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American Girl

Since buying their Just Like You dolls, Campster and Sher Bear have been very excited about all things American Girl.  When we were in Chicago, a Facebook friend mentioned the American Girl store there.  While we didn’t have a chance to get to the store while in Chicago, I did see that there was also a Boston store.

I made a reservation online for the American Girl Bistro.  And this afternoon, after Aquarium School, we headed over to the store in Natick, just outside of Boston.  The girls had been saving their money, and planning their purchases for weeks. 

Well it was worth the wait.  The girls were in heaven.  And, surprisingly, even Jor Man found the place delightful.  There were two levels of dolls, books, clothes and accessories.  So much to look at.  Much addition and subtraction was done.  “If I bought this, could I still buy this?” 

We came in time for tea, but the tea menu (though lovely) was not accommodating to my new gluten-free diet.  So we ate dinner.  Dinner was $16.95 per person for all but Sher Bear, who was able to eat from the $9.95 4-year-old and under menu.  Yes, it was expensive.  And the portions were mostly doll-sized!  But the smiles on the kids’ faces were worth every penny. 

The dolls were able to join us at the table thanks to special doll seats that attached to the table itself.  The waitress brought out little chocolate chip muffins for the dolls to share with the girls.  Everyone who works there was very warm, friendly and willing to listen to my kids’ endless stories with enthusiasm.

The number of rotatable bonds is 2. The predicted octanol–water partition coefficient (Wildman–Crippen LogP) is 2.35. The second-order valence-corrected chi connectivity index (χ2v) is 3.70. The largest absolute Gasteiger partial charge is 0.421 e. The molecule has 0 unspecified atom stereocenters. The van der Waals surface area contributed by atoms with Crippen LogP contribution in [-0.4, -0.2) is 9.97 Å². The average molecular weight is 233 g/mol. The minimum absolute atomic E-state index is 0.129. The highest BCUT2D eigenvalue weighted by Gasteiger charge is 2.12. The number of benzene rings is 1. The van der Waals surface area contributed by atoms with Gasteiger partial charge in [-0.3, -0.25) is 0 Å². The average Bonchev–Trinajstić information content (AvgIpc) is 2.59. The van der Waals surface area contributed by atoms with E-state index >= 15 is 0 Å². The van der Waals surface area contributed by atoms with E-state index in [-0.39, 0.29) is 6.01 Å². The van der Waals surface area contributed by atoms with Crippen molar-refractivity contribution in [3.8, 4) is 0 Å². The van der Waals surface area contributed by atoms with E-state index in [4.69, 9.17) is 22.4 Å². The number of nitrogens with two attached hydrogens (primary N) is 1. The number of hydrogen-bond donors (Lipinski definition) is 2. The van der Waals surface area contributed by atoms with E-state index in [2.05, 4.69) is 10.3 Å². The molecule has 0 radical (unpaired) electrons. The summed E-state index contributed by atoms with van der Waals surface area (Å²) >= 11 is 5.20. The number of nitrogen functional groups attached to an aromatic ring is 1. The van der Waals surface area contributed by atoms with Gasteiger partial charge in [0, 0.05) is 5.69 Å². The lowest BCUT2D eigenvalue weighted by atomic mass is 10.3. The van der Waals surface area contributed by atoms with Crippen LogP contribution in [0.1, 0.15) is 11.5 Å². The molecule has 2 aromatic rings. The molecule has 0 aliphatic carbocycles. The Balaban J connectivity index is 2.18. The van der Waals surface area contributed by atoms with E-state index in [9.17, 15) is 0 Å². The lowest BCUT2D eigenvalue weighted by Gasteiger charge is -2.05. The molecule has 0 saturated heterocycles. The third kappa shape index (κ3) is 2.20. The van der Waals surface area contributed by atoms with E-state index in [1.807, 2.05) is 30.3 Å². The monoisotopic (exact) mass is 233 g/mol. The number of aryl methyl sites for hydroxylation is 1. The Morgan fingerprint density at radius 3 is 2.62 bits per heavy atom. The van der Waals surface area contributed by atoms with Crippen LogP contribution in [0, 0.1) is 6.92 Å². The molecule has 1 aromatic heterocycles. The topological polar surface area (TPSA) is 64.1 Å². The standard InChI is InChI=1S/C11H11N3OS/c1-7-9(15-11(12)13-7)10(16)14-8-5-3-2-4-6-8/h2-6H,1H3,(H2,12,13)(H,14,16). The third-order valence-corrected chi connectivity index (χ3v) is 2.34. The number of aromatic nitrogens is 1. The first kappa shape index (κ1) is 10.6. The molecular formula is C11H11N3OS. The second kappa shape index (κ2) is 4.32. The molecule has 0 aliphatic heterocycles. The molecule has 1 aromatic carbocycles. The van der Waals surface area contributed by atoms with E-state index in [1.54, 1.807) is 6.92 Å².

I enjoyed the décor.  Little details like doll hangers in the bathroom stalls made me chuckle.  It was a little girl's dream come true.

I snuck and bought each girl’s doll a new t-shirt with American Girl Boston on it.  I hope they will have the dolls for years to come, and will remember our trips to Boston when they see the shirts in the future. 

We have watched several of the American Girl Movies - and they are a great jumping off point for discussions of history.  I am hoping that when Campster is able to read chapter books, she will enjoy reading their books.  I think their historical fiction is, while not great literature, a fine start for historical study that may ignite an interest in the child that can then be followed up with other books.  I do not care, however, for their other books which are more "how to" books - as I find them to be too modern and self-indulgent.

Sher Bear bought a hair care kit for her doll, and can't wait to try it tomorrow.  Campster bought roller skates for her doll, and slippers for herself.  The doll sized puppy that she had intended to buy was sold out.  We had an opportunity to discuss how we handle such disappointments.  

But my very favorite moment of the visit was when Jor Man pulled me aside.  “Mom,” he said, “I want to spend some of my money to buy  hairstyling for the girls’ dolls.  Do you think that is a wise way to spend my money?”

“I think it is a kind way to spend it.”  I said.    So Jor Man went and told the girls that he would pay for each of them to have their dolls’ hair done.  Many hugs were exchanged.  And the decision-making began.  What color ribbons?  Which hair-do?  They have a whole section of the store for hair styling.  Little barber chairs line the counter, with mirrors overhead to give a full view of the styling process.  The girls were quite pleased with the results, and with their brother.

Wish you were here!

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